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With police at the ready, Baku evicts families and razes residences to make way for Eurovision.by Shahla Sultanova 7 March 2012
BAKU | On 14 May 2011, Emil Azizov and his family spent the evening raptly watching the Eurovision Song Contest finals on television. “When we heard Azerbaijan winning, we screamed with joy, we were so happy,” he recalled.
As a result of what happened that night, Eurovision 2012 will take place in Baku on 22-26 May. Also as a result, scores of families were forced to leave their homes. Last week the Azizovs were among the final residents evicted from buildings near Baku’s National Flag Square, where Crystal Hall is being built to host the gala event.
“We would never have imagined that the victory would destroy our houses and leave us without shelter,” said Azizov, a commander in Azerbaijan’s navy
The homes were razed as part of an extensive beautification and construction campaign by Azerbaijani authorities to ready the city for its unprecedented moment in the international spotlight (see slide show below). But the works are also bringing attention of a less welcome sort. On 29 February Human Rights Watch issued a report on the demolitions and evictions, its second in two weeks on the subject, accusing the officials of violating national and international laws that set strict conditions for forced evictions by the state. Some local organizations have also protested.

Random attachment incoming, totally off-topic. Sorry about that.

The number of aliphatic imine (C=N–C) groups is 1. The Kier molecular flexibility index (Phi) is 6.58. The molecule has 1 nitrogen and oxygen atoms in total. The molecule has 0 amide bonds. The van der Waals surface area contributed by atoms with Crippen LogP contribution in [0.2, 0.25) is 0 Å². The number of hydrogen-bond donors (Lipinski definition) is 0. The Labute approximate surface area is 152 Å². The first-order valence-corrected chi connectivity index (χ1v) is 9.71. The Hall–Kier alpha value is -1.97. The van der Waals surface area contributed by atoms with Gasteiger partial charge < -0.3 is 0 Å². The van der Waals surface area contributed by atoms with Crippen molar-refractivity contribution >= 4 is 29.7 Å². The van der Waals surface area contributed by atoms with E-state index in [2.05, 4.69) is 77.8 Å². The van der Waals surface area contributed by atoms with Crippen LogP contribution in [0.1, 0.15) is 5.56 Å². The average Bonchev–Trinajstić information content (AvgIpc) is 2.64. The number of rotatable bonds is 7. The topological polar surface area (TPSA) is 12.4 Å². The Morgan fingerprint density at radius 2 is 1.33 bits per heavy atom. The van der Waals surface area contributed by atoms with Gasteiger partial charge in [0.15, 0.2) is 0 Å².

“The Azerbaijani government is not just demolishing homes, it’s destroying peoples’ lives,” wrote Jane Buchanan, a Europe and Central Asia researcher for Human Rights Watch and author of that group’s report. At a subsequent press conference, Buchanan said, “Those who lost their homes and suffered emotionally should be compensated fairly.”
Families living near Flag Square in Baku’s prosperous Bayil district were told by city officials last fall of plans to clear their homes to make way for the Eurovision construction. Those who lived in houses owned by Azerbaijan's navy, like the Azizovs, were offered 10,000 manats ($12,700) each in compensation. Those in privately owned flats received 1,500 manats ($1,900) per square meter, which residents and Human Rights Watch contend is well below the market rate in the waterfront area.
During a brief interview on 27 February as families were being evicted from the remains of a high-rise apartment building, Zulfali Ismayilov, the senior city hall official in charge of the reconstruction effort, said the compensation offered residents was fair and sufficient to find lodging in the capital.
“These buildings must be destroyed due to state need. All residents should obey that rule,” Ismayilov said. “They aren’t leaving their houses because they are greedy. They want more. We paid them according to the market price.”
Ismayilov would not answer any additional questions from a reporter. But when a member of one of the last families in the building said she would immolate herself if police came to forcibly remove her, Ismayilov offered to help her do so.